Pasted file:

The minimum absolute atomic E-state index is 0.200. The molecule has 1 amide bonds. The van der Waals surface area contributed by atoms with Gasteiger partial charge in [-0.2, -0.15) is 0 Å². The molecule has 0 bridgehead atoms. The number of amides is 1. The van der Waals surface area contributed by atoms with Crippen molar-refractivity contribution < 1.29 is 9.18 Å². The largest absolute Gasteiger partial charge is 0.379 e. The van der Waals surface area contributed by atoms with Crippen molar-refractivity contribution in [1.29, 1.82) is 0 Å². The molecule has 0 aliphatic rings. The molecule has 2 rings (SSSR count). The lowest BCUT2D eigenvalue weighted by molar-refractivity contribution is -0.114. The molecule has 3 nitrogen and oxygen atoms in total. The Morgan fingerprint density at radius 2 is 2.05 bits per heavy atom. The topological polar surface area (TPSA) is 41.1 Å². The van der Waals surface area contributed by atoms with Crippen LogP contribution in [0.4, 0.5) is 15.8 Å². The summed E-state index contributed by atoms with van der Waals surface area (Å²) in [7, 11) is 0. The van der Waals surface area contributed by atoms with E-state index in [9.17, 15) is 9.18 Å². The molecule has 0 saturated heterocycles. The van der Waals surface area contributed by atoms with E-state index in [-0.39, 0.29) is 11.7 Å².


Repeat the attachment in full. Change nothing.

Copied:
The minimum absolute atomic E-state index is 0.200. The molecule has 1 amide bonds. The van der Waals surface area contributed by atoms with Gasteiger partial charge in [-0.2, -0.15) is 0 Å². The molecule has 0 bridgehead atoms. The number of amides is 1. The van der Waals surface area contributed by atoms with Crippen molar-refractivity contribution < 1.29 is 9.18 Å². The largest absolute Gasteiger partial charge is 0.379 e. The van der Waals surface area contributed by atoms with Crippen molar-refractivity contribution in [1.29, 1.82) is 0 Å². The molecule has 0 aliphatic rings. The molecule has 2 rings (SSSR count). The lowest BCUT2D eigenvalue weighted by molar-refractivity contribution is -0.114. The molecule has 3 nitrogen and oxygen atoms in total. The Morgan fingerprint density at radius 2 is 2.05 bits per heavy atom. The topological polar surface area (TPSA) is 41.1 Å². The van der Waals surface area contributed by atoms with Crippen LogP contribution in [0.4, 0.5) is 15.8 Å². The summed E-state index contributed by atoms with van der Waals surface area (Å²) in [7, 11) is 0. The van der Waals surface area contributed by atoms with E-state index in [9.17, 15) is 9.18 Å². The molecule has 0 saturated heterocycles. The van der Waals surface area contributed by atoms with E-state index in [-0.39, 0.29) is 11.7 Å².